In expression (19), upper: where H is represented by a combination of P×P matrices ditto, lower: in any other case
It is to be noted that the maximum value w Further, where the check matrix H is formed from such a combination of P×P (P rows and P columns) small matrices (in the present case, P=4) having a cyclic structure as represented by the expression (21) given below, the method described hereinabove can be applied if a P×P matrix is regarded as one element h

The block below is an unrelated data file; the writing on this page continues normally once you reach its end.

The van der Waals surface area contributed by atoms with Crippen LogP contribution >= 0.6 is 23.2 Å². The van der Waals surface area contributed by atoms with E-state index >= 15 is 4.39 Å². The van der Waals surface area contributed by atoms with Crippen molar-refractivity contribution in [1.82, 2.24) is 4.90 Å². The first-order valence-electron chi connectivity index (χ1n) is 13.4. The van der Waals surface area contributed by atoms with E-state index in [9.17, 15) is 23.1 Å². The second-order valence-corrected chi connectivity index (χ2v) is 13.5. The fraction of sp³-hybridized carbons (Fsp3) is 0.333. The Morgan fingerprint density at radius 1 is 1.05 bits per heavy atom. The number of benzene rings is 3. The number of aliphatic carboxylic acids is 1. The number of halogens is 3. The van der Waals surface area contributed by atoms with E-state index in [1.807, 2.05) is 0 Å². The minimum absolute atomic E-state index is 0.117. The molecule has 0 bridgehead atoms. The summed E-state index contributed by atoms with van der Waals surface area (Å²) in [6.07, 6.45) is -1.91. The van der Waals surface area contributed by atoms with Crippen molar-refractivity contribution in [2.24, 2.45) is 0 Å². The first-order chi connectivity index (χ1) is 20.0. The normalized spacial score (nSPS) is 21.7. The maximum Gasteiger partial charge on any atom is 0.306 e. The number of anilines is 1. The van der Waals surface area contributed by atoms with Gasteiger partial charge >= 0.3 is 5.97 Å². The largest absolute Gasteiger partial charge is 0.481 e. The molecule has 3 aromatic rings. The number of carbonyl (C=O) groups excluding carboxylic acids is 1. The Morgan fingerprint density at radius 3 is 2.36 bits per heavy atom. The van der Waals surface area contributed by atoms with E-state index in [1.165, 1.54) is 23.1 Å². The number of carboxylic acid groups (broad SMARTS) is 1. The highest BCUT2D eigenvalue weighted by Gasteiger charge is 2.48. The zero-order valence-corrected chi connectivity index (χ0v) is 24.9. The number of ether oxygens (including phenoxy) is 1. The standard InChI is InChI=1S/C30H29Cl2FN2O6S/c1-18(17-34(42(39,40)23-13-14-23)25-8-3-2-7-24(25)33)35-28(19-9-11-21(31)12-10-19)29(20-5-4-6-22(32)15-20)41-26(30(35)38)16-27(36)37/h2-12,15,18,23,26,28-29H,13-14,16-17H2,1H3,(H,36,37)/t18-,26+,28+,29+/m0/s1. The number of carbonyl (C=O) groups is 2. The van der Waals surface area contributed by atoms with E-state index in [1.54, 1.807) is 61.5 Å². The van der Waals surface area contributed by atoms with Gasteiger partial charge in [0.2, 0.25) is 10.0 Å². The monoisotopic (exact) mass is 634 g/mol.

Here, the cyclic structure is a structure from which another matrix is obtained if elements of the matrix are shifted, for example, in a leftward or rightward direction. For example, if all of the elements of the first to fourth rows of the small matrix at the left upper corner of the expression (21) are shifted by one in the rightward direction then resulting small matrix becomes same as small matrix neighboring on the right side of the small matrix. If the expression (21) is regarded like the expression (22) and the number of logarithmic likelihood ratios λ In the embodiment, a decoding apparatus is implemented which carries out reading out and writing of a plurality of values at a time by divisionally storing the values of messages α In the following, an example wherein the embodiment is applied to the Layered BP decoding method is described with reference to the drawings. Further, the decoding apparatus In the decoding apparatus Meanwhile, since the maximum value w Further, in the example shown, the RAM for storing messages α A controller When decoding is to be carried out by the decoding apparatus At this time, the controller In the present example, the storage positions of the RAMs Then, die controller It is to be noted that the values of messages α The variable node processing section The check node processing section The delay circuit The arithmetic unit At this time, the controller After all of the logarithmic likelihood ratios λ The parity check section When the signal p representative of a result of NG is supplied from the parity, check section On the other hand, if the signal p representative of a result of OK is supplied from the parity check section Then, the sign decision section Referring to The storage positions determined by the storage position determination section A decoding section The control section It is to be noted here that, while it is described above that the storage position determination section Here, to each of a plurality of RAMs for storing logarithmic likelihood ratios λ Referring to At step S At step S At step S In the present case, since the number of RAMs (RAMs Meanwhile, if the logarithmic likelihood ratios λ After the process at step S At step S Then, if storage position candidates r′=[r′ In this manner, the processes at steps S If the variable itr coincides with the total number n Now, a detailed example of the storage position candidate production process at step S At step S At step S Then, the processing advances to step S At step S At step S Then, since r′ In this manner, the processes at steps S It is to be noted that, where the storage position candidates are produced, since N logarithmic likelihood ratios λ Where storage position candidates for the second time are produced, since the variable itr is 2 at step S At step S Then, the processing advances to step S At step S Similarly, where storage position candidates for the third time are produced, the they are r′ Where storage position candidates for the fifth time are produced, the processing advances to step S Then, the processing advances to step S At step S At step S Thereafter, the processing advances to step S Then, the processing advances to step S Further, the processing comes to an end through the processes at steps S Similarly, when storage position candidates for the sixth time are produced, the storage position candidates are set to r′ By repetitively producing storage position candidates in this manner, N Now, a detailed example of the storage position candidate check process at step S At step S For example, four counter values are retained corresponding individually to the four RAMs like the counter value of the number of logarithmic likelihood ratios λ For example, a counter cnt